Choose Your Own Adventure: Night Market

Aug 16, 2022 by Amber McClain Shaw, in Blog Posts
Once in a while, colorful and crazy food photos have shown up in my social media feed from Night Markets. They are intriguing.

Recently, when some photos popped back up, my curiosity was piqued and I decided to check out the 626 Night Market when it came to my area.

What is a Night Market? It’s a huge food festival with a dizzying array of vendors, trucks, and concessions. Night Markets are not new; they’ve been around in China for generations. But they might be new to you!

The one I went to was called 626 Night Market, which claims to be the original and largest of its kind. According to their website, 626 Night Market is inspired by Asia's famous open-air nighttime bazaars, where people come together to eat, drink, socialize, and be entertained. Established in 2012, the large-scale market is named after the 626 area code region of San Gabriel Valley, northeast of Los Angeles. The 626 Night Market happened to travel to my area, so I didn’t have to go far to see what it’s all about.

A Night Market can be overwhelming if you’ve never been to one before. There is so much to check out!

Here are Ten Tips for Enjoying Your First Night Market!

1. Go on the early side if it’s your first time. Check the hours online. It’s easier to get a lay of the land if you arrive in the afternoon instead of at night. If you go earlier, there are shorter lines, and it’s less crowded. I left at sunset, before it got dark, but I could sense the energy shifting to a more vibrant party atmosphere with lots of teens and young adults streaming in. Maybe next time I’ll stay for that. Walk through the whole place and survey it before jumping in a food line. 

2. Go with AT LEAST one other adventurous person, preferably several of them. The bigger your group, the more you can sample. I went with my husband, but we both agreed next time we went to a Night Market we would like to have more people . . . as long they are adventurous eaters and willing to share.

3. Buy your ticket on your phone ahead of time. Who wants to stand in line for a ticket?

4. Be ready for some fantastic people-watching. You pretty much cannot be over (or under) dressed.

5. Go hungry, but have a goal or a plan. And stick to it. My goal was to try as many things as I could without overeating and feeling sick. That meant I looked for smaller portions and less fried food. Next time I go, my goal might be to try the grilled lobster I saw someone carrying, split in half lengthwise, glistening bright red and hanging over the sides of a plate where it rested on top of a mess of garlic noodles. Another goal could be trying something you’ve never had before. Octopus balls, anyone?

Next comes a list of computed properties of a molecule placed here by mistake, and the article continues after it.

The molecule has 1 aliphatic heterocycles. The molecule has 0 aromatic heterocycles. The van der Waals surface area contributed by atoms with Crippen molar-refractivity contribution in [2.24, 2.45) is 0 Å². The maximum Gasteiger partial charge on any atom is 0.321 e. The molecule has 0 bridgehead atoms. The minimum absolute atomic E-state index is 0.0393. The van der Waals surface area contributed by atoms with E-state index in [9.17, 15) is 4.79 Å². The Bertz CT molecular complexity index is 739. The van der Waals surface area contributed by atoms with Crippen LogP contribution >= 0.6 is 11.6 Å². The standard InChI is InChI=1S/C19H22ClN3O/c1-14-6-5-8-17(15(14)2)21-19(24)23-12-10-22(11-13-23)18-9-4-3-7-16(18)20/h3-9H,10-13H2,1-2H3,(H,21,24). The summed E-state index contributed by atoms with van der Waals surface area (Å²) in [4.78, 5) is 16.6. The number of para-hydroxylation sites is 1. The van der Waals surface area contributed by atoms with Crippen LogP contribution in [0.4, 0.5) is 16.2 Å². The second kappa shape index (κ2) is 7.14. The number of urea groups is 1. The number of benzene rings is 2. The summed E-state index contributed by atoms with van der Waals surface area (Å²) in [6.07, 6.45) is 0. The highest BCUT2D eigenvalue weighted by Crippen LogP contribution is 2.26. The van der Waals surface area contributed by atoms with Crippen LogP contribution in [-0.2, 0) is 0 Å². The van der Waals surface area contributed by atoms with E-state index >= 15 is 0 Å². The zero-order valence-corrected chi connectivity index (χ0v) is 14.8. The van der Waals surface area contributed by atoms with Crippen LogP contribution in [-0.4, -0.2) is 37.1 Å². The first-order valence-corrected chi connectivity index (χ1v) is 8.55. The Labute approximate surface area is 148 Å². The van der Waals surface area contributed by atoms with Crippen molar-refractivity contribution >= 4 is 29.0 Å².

6. Pick a strategy for choosing what to eat. There are hundreds of choices, and it’s overwhelming. Here are a few ways to decide what to eat.
Social media. Some vendors have a robust social media presence on Instagram and it can be a good way to see what’s available, and what’s popular.

Food hawked by dressed-up people dancing around to loud music. It’s goofy and funny but I’m not sure what it says about their food.

Long lines. A line at a vendor has to mean something, right? Besides, queuing up at a Night Market is part of the fun. Talk to people, eavesdrop, or just people-watch.

Great booth or tent design. Some booths just draw you in. If a vendor spent the effort to create a great-looking booth or truck, they are probably making an effort with their food also.

Smoky delicious smells from the grills. Let your sense of smell guide you.

Look at what people are eating or carrying around, and ask them about it. If it looks good and they rave over their choice, consider trying it.

7. Leave room for dessert. The desserts are numerous, colorful, creative, photogenic and not to be missed. It will be difficult, but SAVE. SOME. ROOM.
8. Avoid the giant sugary, artificially flavored colored drinks served in huge baby bottles or other novelty containers like lightbulbs. Just drink water, or maybe a beer. You are there to eat, not fill up on a drink. Besides, you look goofy carrying a giant baby bottle around. And then what do you do with it? Trust me. You will not use it for your cold brew coffee at home. Also, you don’t want to drink so much liquid that you must frequent the porta-potties.
I could not get used to adults carrying these around.

9. Don’t worry about bringing cash. Vendors take tap payments or credit cards. Sometimes the wifi is slow for tap, so as a backup, have a card to swipe.

10. Be prepared to walk and stand, a lot. There is not much seating and very little shade. You may also have to stand in a less desirable line; the restrooms are porta-potties.

There is a puzzling number of stuffed animals, magnets, and other items for sale when you walk in. Skip all that and head straight to the food. Enjoy yourself and the adventure of trying something new!

We started with an Original with Cheetos from Junk Mail Musubi and a cold Sapporo beer, the perfect appetizer to kick off our visit on a hot day.​​​
Next we had a Wild Bae Wrap and FOMO Fries from Wild Eatz. This was one of the only salady-things I could find and the most delicious thing I tried.
I picked the vegan bao with melty cheese from the Tokyo Style Steamed Buns by Nikumanya. Good, but this filled us up more than we expected.
This pineapple whip from PineappleWhips was light, refreshing, and instantly brought back memories of eating something very similar while waiting for the Enchanted Tiki Room at Disneyland.
For dessert, we chose the Oreo chocolate ice cream from Bubble Cone. It was very photogenic but the cone part was not as great as I hoped and we were just too full to finish it.